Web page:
5. by   RN34TX
    I have to say that if nurses do get pigeonholed, and I've seen many who are stuck in one area or another, it's because those particular nurses pigeonhole themselves, not others doing that to them.

    Many just plain don't want to take the necessary steps involved in moving on and evolving their career. I bring patients up from recovery every day to the med/surg floors and so many of those burned out nurses say to me "You're so lucky. How did you get a job in the recovery room?"

    Although they seem genuinely interested at the time, most aren't going to take the steps to move on. They don't want to hear me tell them that they need to move to ICU for a couple of years and get some ICU experience. They want me to tell them that I just sit there until the patient wakes up and then I take them to the floor and that you don't need any special training or experience to do my job. No big effort involved in a nurse moving from med/surg to recovery room.
    That's what they want to hear.

    I've run into this mentality my entire nursing career. When I graduated from LPN school, despite being told that there were few hospital jobs available for LPN's, I was determined to be a hospital nurse, not a home health or LTC nurse like so many LPN's get steered toward out of sheer tradition and habit.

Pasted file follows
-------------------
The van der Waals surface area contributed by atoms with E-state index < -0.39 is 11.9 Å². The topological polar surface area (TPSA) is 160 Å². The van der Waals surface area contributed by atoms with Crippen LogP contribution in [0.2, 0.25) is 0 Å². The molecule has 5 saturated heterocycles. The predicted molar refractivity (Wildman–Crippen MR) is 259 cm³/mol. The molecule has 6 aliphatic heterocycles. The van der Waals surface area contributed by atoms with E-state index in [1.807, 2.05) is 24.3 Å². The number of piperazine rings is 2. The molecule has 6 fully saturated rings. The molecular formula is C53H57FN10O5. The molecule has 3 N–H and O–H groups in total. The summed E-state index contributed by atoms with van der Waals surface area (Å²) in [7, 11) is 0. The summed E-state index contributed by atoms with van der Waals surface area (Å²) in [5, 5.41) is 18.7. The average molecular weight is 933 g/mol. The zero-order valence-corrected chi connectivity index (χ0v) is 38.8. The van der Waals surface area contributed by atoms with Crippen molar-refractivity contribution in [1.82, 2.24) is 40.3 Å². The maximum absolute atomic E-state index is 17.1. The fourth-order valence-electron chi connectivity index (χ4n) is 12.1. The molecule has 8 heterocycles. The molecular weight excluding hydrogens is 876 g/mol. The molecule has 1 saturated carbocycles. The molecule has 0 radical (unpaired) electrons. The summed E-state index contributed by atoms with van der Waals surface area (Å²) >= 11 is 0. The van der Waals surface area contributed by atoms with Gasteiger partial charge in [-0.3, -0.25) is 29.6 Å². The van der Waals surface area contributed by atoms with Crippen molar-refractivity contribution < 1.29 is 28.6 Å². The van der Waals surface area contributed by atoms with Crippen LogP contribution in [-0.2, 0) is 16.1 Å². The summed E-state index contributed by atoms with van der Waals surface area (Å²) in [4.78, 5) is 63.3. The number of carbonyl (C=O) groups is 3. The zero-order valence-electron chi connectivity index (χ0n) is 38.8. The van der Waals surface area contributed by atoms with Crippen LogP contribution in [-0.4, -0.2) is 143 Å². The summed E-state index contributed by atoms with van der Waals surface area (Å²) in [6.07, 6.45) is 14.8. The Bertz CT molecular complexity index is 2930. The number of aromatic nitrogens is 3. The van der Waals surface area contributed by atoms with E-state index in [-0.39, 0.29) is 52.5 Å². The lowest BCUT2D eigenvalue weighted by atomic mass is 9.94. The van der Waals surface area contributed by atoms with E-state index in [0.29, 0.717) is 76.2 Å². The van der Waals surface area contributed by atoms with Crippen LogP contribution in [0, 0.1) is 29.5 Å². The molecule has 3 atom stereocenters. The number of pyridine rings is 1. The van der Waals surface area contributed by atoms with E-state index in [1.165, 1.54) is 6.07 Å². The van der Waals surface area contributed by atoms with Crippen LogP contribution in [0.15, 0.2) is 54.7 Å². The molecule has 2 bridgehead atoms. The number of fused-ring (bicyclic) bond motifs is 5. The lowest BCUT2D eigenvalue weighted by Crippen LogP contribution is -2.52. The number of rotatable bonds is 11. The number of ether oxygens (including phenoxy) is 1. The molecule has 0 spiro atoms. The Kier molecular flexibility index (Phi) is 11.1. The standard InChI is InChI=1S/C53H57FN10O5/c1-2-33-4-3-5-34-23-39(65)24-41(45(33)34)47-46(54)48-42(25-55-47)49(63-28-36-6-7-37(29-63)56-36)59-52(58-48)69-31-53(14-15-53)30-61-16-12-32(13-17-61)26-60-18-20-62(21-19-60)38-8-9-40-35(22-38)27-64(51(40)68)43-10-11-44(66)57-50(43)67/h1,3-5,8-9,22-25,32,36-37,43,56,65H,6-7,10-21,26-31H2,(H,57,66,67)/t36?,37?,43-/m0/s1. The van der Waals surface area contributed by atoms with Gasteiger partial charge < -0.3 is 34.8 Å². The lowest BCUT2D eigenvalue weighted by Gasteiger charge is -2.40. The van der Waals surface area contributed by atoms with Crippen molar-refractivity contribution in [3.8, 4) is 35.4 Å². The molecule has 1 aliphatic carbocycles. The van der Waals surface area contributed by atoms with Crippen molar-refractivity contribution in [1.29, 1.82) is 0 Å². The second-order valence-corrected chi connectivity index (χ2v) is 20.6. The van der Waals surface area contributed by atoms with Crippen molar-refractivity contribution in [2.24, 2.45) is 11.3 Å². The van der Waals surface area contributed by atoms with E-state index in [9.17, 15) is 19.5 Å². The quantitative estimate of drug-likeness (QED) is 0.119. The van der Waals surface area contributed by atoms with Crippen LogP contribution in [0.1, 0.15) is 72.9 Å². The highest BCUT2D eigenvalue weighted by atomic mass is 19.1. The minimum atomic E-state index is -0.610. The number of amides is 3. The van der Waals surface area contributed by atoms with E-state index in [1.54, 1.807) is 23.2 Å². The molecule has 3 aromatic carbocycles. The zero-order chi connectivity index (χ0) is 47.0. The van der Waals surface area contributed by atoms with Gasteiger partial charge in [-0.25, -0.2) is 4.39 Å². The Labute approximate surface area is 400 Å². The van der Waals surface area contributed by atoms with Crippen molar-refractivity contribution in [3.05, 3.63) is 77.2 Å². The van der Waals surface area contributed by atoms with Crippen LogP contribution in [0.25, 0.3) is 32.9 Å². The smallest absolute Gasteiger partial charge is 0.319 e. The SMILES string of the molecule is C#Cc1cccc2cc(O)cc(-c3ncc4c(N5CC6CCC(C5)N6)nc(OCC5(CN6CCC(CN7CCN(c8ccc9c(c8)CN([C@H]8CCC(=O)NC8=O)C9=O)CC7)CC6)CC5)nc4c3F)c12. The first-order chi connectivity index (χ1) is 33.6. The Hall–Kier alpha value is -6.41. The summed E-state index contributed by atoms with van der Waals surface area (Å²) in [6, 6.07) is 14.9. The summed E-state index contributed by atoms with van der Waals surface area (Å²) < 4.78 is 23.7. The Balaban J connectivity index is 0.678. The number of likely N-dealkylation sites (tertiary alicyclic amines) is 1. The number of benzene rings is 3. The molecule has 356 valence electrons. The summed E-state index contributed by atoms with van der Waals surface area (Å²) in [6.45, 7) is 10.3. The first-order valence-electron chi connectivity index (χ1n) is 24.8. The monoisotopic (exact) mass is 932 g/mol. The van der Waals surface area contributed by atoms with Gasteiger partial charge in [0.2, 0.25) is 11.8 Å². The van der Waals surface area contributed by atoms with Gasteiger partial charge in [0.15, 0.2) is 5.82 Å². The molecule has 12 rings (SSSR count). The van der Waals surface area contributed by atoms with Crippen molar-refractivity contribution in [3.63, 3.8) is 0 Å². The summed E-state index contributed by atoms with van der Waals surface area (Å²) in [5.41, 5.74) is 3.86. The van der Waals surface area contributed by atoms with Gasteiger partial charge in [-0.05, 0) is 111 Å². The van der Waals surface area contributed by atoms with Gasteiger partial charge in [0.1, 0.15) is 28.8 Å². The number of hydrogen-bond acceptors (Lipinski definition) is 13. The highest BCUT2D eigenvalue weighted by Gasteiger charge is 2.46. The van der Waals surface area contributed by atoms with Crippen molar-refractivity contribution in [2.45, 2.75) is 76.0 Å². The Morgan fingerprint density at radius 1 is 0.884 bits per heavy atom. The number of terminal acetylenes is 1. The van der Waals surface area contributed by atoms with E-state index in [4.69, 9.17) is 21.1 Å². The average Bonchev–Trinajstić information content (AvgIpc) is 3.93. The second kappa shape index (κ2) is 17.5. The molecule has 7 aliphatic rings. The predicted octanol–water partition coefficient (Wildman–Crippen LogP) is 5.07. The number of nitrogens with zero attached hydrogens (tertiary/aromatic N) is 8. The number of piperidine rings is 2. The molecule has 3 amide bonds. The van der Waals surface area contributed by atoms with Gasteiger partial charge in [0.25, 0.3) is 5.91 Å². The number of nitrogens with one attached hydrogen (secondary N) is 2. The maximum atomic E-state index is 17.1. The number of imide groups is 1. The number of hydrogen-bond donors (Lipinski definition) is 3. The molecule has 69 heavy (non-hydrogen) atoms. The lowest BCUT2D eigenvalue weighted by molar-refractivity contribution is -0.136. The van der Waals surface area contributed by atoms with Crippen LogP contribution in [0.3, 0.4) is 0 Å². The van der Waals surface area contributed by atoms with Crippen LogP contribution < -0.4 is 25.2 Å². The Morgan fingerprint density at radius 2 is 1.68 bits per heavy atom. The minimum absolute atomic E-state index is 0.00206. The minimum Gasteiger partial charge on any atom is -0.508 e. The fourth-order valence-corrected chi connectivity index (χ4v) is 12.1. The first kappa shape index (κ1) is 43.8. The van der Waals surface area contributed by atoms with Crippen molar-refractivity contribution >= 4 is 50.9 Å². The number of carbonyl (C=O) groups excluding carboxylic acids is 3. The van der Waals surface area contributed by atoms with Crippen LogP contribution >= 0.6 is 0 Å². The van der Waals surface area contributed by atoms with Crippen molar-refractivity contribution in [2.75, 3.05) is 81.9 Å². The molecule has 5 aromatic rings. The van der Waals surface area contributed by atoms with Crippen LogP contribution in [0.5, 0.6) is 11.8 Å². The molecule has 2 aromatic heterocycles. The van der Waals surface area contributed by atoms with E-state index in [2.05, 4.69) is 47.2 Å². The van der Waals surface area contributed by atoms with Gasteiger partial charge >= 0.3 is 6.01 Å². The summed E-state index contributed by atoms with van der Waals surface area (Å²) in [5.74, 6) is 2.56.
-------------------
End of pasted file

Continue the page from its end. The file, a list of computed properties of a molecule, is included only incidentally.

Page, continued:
When I got that first hospital job while working in LTC, my co-workers would be like "Oh how did you land that job as a new grad?" When I told them that there were still opeinings, out came flying the multitude of excuses: "Oh I can't work evening or night shifts...oh I can't do weekends", etc. so trapped in the nursing home they stayed, even though they hated the job they were in.

    When I outgrew my med/surg role and needed to move on, I knew that I needed to get my RN in order for this to happen.

    You also have to be able to swallow your pride and be the new kid all over again if you want to switch gears in your career, and this is another big problem for many nurses who stay trapped in one area.